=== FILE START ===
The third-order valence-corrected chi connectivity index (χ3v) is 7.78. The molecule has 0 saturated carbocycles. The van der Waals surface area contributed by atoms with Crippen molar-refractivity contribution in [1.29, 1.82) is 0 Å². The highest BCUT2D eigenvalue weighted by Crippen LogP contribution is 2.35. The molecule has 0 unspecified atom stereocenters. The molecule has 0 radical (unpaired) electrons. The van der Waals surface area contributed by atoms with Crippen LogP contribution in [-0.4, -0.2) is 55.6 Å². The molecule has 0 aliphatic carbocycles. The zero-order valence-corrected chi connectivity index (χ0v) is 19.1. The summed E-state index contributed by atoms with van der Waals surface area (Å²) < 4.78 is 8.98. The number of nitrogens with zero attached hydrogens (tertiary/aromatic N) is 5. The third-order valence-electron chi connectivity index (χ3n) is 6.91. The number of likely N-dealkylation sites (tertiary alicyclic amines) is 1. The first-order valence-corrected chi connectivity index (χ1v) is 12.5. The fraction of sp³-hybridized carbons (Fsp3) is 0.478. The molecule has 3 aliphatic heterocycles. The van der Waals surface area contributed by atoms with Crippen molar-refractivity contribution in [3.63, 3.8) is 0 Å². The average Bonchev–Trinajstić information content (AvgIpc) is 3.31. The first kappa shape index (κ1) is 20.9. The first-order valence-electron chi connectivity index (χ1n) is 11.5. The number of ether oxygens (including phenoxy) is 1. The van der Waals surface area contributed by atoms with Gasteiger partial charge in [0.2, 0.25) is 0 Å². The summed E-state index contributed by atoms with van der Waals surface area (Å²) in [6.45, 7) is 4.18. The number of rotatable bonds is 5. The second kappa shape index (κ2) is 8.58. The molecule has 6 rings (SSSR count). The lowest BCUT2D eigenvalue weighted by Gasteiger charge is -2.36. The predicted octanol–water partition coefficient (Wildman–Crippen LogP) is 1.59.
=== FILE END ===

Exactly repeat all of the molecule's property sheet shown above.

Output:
The third-order valence-corrected chi connectivity index (χ3v) is 7.78. The molecule has 0 saturated carbocycles. The van der Waals surface area contributed by atoms with Crippen molar-refractivity contribution in [1.29, 1.82) is 0 Å². The highest BCUT2D eigenvalue weighted by Crippen LogP contribution is 2.35. The molecule has 0 unspecified atom stereocenters. The molecule has 0 radical (unpaired) electrons. The van der Waals surface area contributed by atoms with Crippen LogP contribution in [-0.4, -0.2) is 55.6 Å². The molecule has 0 aliphatic carbocycles. The zero-order valence-corrected chi connectivity index (χ0v) is 19.1. The summed E-state index contributed by atoms with van der Waals surface area (Å²) < 4.78 is 8.98. The number of nitrogens with zero attached hydrogens (tertiary/aromatic N) is 5. The third-order valence-electron chi connectivity index (χ3n) is 6.91. The number of likely N-dealkylation sites (tertiary alicyclic amines) is 1. The first-order valence-corrected chi connectivity index (χ1v) is 12.5. The fraction of sp³-hybridized carbons (Fsp3) is 0.478. The molecule has 3 aliphatic heterocycles. The van der Waals surface area contributed by atoms with Crippen molar-refractivity contribution in [3.63, 3.8) is 0 Å². The average Bonchev–Trinajstić information content (AvgIpc) is 3.31. The first kappa shape index (κ1) is 20.9. The first-order valence-electron chi connectivity index (χ1n) is 11.5. The number of ether oxygens (including phenoxy) is 1. The van der Waals surface area contributed by atoms with Gasteiger partial charge in [0.2, 0.25) is 0 Å². The summed E-state index contributed by atoms with van der Waals surface area (Å²) in [6.45, 7) is 4.18. The number of rotatable bonds is 5. The second kappa shape index (κ2) is 8.58. The molecule has 6 rings (SSSR count). The lowest BCUT2D eigenvalue weighted by Gasteiger charge is -2.36. The predicted octanol–water partition coefficient (Wildman–Crippen LogP) is 1.59.